Welcome to the GARA Hemp Guide, an in-depth exploration of all things cannabis. We have done our best to provide the most up-to-date information in a clear and concise manner. It is important to understand how cannabinoids work in the body to use them safely and effectively. If you have additional questions, you can visit our FAQ page.

This plant sparks conversations on so many levels. From health and wellness to environmental applications, it’s potential is largely untapped. It sparks a dialogue within oneself, to check in with the physical body. Everyone metabolizes cannabinoids differently which means there aren’t any hard and fast rules for dosing or methods of ingestion. Instead, she invites you to feel into your body and mind, to become your own healer in a sense.



What is a Cannabinoid?

What is CBD?

The Endocannabinoid System (ECS)

Dosing Basics

Ingestion Methods


Solvents and Extraction Methods

A Brief History


What is a Cannabinoid?

A cannabinoid is a chemical compound that occurs naturally in the human body, an endocannabinoid, and in the cannabis plant, a phytocannabinoid. These compounds stimulate a biological regulatory system called the endocannabinoid system (ECS) which is primarily housed in the central nervous and immune systems.

There are two different types of cannabinoids:

(1) Endocannabinoids – produced endogenously, in the body


Anandamide (AEA - the “bliss molecule”) is a “key” molecule which is produced endogenously in the brain. AEA binds equally with CB1 and CB2 receptors. It enhances pleasure, destroys numerous types of cancers and assists in a myriad of other functions. Aptly named after ananda, the Sanskrit word for “joy, bliss, or happiness,” this endocannabinoid has also been associated with the “runner’s high.”



2-arachidonoyl glycerol (2-AG) is an “on demand” endogenous cannabinoid which has a greater affinity for the CB2 receptors. is the most abundant endocannabinoid in the body and like Anandamide, has been associated with pain relief, suppression of vomiting and stimulation of appetite and the inhibition of tumor growth.


(2) Phytocannabinoids – naturally occurring in the cannabis plant such as cannabidiol (CBD) and cannabigerol (CBG)


What is CBD?

Cannabidiol (CBD) is one of more than 100 phytocannabinoids found in the cannabis plant. This cannabinoid is the second most-prominent cannabinoid in the plant and is generally not psychoactive. CBD can be derived from all cannabis species but is primarily derived from hemp or Cannabis sativa. CBD has been shown in numerous studies to have significant health benefits.

Pain and Inflammation

Anxiety and Stress





What is THC?

Tetrahydrocannabinol (THC) is the principal psychoactive cannabinoid found in all species of cannabis. This compound works primarily by mimicking the effects of anandamide (an endocannabinoid) which helps to modulate sleep/wake cycles, pain, enhance pleasure, and assists in a myriad of other bodily functions. It binds relatively equally with CB1 and CB2 as does anandamide.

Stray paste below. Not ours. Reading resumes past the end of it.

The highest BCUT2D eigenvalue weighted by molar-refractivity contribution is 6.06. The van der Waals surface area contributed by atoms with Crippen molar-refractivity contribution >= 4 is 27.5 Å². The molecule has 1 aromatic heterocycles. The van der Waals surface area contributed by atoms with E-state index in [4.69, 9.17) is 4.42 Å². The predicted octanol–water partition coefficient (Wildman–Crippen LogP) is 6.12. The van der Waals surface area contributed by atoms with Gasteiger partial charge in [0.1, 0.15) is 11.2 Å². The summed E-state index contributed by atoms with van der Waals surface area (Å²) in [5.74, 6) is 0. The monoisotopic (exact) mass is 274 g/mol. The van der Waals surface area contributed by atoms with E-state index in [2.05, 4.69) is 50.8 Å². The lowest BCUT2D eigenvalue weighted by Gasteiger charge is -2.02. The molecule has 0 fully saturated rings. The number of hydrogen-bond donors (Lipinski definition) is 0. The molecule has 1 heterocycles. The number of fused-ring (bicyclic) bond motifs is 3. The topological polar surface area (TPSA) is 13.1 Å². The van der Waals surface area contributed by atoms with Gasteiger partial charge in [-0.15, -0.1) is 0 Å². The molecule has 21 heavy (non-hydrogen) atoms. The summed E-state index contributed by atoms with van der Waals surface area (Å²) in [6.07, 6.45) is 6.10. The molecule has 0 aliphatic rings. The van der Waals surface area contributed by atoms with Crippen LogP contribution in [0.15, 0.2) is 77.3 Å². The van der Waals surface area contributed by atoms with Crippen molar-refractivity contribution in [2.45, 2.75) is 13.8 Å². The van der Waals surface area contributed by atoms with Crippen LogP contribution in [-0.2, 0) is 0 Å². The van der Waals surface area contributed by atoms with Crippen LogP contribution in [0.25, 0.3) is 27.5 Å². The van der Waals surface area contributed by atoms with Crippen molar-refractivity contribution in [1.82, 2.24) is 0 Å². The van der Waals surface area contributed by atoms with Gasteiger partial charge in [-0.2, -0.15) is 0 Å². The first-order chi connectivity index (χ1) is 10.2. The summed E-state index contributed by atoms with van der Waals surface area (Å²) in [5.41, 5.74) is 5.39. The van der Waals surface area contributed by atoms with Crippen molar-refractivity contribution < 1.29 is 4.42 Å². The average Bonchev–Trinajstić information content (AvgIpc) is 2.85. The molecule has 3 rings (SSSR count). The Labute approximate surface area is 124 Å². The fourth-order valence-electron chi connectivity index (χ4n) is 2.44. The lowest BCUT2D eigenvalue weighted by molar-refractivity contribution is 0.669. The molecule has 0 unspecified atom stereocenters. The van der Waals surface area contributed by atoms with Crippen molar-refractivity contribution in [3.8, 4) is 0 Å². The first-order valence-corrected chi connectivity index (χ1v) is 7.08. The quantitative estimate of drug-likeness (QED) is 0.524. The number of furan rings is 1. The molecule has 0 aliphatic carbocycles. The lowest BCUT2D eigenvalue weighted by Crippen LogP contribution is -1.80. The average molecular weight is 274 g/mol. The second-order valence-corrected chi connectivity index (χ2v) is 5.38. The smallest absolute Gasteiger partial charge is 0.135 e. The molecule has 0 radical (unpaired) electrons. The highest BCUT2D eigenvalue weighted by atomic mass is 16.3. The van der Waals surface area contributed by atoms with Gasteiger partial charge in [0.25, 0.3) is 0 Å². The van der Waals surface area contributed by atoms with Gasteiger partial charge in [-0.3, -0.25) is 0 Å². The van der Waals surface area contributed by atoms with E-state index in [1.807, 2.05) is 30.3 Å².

The Endocannabinoid System (ECS) 

How do cannabinoids work?


All mammals have an endocannabinoid system (ECS) which is involved in a number of crucial life functions, including initiating a host of physiological and psychological changes needed to adjust to our ever-changing internal and external environments. The ECS regulates nearly all other systems in the body and is stimulated by both forms of cannabinoids.

Dubbed as the “master regulator,” the ECS is a body’s largest regulatory mechanism and operates much like a lock and key. When an endocannabinoid (in the body) or a phytocannabinoid (from the plant) binds to, or unlocks, a receptor found in the body, a chain of events throughout the body attempts to achieve homeostasis.

The ECS is made up of a vast network of receptor sites, endocannabinoids and enzymes which help to metabolize and recycle either endo- or phytocannabinoids. Two specific receptor sites have been identified: CB1 and CB2


CB1 receptors are primarily found in the central nervous system, throughout the brain and spinal cord, in the thyroid, lungs, liver, adrenals, ovaries, uterus, testes, and prostate.

CB2 receptors are primarily found in the immune system and in the eyes, heart, stomach, pancreas, digestive tract, bones, and skin.

CB1 and CB2 receptors are present in the cells of the lymphatic and immune systems, the spleen, blood vessels, and tonsils.

Researchers have discovered three other endocannabinoids produced in the body and over 100 other phytocannabinoids found in the cannabis plant and much of the clinical research about the ECS is fairly recent.